India and Pakistan have been in conflict since the British drew a line across India in 1947 that created two opposing nations. Pakistan’s military focuses on preparing for a conflict with India, and its government teaches its citizens to fear India. India and Pakistan have gone to war twice over the disputed region Kashmir that lies between them like a no-mans-land. Listen to learn about the legacy of the 1947 partition.
Jean-Jacques Rousseau and David Hume were two of the most prominent philosophers of the late 18th century. Despite being in many ways opposed to one another in terms of ideas, they briefly became friends--and then almost immediately afterwards, bitter enemies. Listen to learn about the relationship between these two great thinkers, and how it turned out to be more human than you’d expect.
North and South Korea have been separate nations for over 70 years. The North has never accepted this division and is on a mission to either force South Korea back into a united communist Korea or destroy it. Explore this modern hostility by looking back to the historic source of Korea’s division and analyzing the impact it has had on the life of people on both sides.
When two planes flew into the Twin Towers of the World Trade Center on September 11, 2001 most Americans were shocked, but some in the security community had seen this coming and argued for more aggressive action against al-Qaida. While al-Qaida operatives were training and planning the attack against the United States, the US public was distracted by domestic politics and scandals. From presidential misconduct and perjury in the case of Monica Lewinsky, an aide to President Clinton who had a relationship with him, to the contentious recount and end of the 2000 Presidential Election. Americans were focused inward. Listen to learn about what led up to that historic day.
War time chaos often puts cultural heritage at risk with looting and pillaging of historic artifacts. This radio story tells of an unusual partnership between two groups: the military and archaeologists. They are working together to educate soldiers in order to help protect cultural heritage and artifacts in war zones in Iraq, and other nearby countries. It’s a modern-day story of protecting artifacts in war zones and is tied to the many ancient artifacts that have been lost over the centuries.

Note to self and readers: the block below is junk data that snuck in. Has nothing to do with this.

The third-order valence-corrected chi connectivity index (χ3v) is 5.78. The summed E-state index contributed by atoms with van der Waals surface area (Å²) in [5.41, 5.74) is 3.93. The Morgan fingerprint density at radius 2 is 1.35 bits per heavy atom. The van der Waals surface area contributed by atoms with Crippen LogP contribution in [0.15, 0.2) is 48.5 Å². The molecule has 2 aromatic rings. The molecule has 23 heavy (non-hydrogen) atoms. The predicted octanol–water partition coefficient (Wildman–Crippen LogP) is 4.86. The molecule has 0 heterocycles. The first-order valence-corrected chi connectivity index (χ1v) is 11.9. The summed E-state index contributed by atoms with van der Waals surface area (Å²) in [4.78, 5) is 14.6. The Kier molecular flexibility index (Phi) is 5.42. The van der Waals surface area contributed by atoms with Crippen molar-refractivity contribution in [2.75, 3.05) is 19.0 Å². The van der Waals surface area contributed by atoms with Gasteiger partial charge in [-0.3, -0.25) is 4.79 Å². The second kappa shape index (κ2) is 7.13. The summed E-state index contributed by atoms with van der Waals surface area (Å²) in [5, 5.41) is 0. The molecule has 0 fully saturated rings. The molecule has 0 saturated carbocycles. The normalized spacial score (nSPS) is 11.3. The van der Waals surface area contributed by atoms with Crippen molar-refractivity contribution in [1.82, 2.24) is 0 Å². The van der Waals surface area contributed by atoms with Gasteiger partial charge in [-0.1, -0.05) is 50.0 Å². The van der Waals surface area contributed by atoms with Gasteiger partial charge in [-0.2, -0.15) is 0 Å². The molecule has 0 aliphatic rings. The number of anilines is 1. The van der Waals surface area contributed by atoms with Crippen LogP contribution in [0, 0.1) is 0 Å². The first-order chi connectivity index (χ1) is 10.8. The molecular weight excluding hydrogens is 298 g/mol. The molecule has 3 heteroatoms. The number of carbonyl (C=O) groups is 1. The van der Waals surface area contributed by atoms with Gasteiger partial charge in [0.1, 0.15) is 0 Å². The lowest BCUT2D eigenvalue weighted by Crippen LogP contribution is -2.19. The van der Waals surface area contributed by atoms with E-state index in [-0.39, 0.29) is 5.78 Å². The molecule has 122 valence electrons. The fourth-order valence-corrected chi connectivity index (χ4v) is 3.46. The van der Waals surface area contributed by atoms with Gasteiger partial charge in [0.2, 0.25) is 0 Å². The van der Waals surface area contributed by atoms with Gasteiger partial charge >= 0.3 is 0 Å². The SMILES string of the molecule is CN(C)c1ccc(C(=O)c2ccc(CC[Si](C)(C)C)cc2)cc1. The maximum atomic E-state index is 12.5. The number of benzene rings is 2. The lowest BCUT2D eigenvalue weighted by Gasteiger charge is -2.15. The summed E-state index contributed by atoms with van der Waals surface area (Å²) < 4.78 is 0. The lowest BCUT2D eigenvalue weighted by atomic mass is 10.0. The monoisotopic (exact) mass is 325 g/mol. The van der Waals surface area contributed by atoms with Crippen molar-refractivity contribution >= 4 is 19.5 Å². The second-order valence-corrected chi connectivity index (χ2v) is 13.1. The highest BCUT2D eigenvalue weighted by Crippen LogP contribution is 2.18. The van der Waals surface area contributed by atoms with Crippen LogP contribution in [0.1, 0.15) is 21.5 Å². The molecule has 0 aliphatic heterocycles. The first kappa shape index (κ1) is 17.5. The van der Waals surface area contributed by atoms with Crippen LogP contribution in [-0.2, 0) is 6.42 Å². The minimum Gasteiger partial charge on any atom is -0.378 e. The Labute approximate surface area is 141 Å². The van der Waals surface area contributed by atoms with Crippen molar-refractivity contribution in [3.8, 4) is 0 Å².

In several recent presidential elections, the popular vote—the national totals of all voters in an election—and the Electoral College vote, which is the political process that actually chooses the president, have been inconsistent. This story explores the origins of Electoral College, explains who can be part of it, and describes how they go about becoming official electors. Listen to learn more about this complicated process and its potential problems, as well as why we still use it today.
Venice, Italy stood for a thousand years as a gateway between the Islamic world and the West. During this time the city-state was determined to maintain trade with Muslims. Even after defeating the Turks in the Battle of Lepanto in 1571, Venice continued to trade with the Ottomans. It kept commercial links with the Islamic world, often blurring the lines between the arts and cultures of east and west. A museum exhibit in Venice is highlighted in this story, and describes the history of that relationship. Listen to learn more about the mutual influences that Venice and the Islamic world had on one another, and what those influences might teach us today.
Some World War II veterans exposed to mustard gas were denied disability benefits from the U.S. Department of Veterans Affairs. The VA has said it doesn’t have enough evidence to grant the benefits. Veterans of Vietnam were exposed to a different toxic chemical, Agent Orange. This story explores how the Agent Orange Act was lobbied for and enacted, requiring the VA to provide disability benefits to Vietnam veterans who were exposed to the herbicide Agent Orange. Listen to learn about how legislation similar to the Agent Orange Act could help to provide compensation for World War II veterans who were exposed to mustard gas.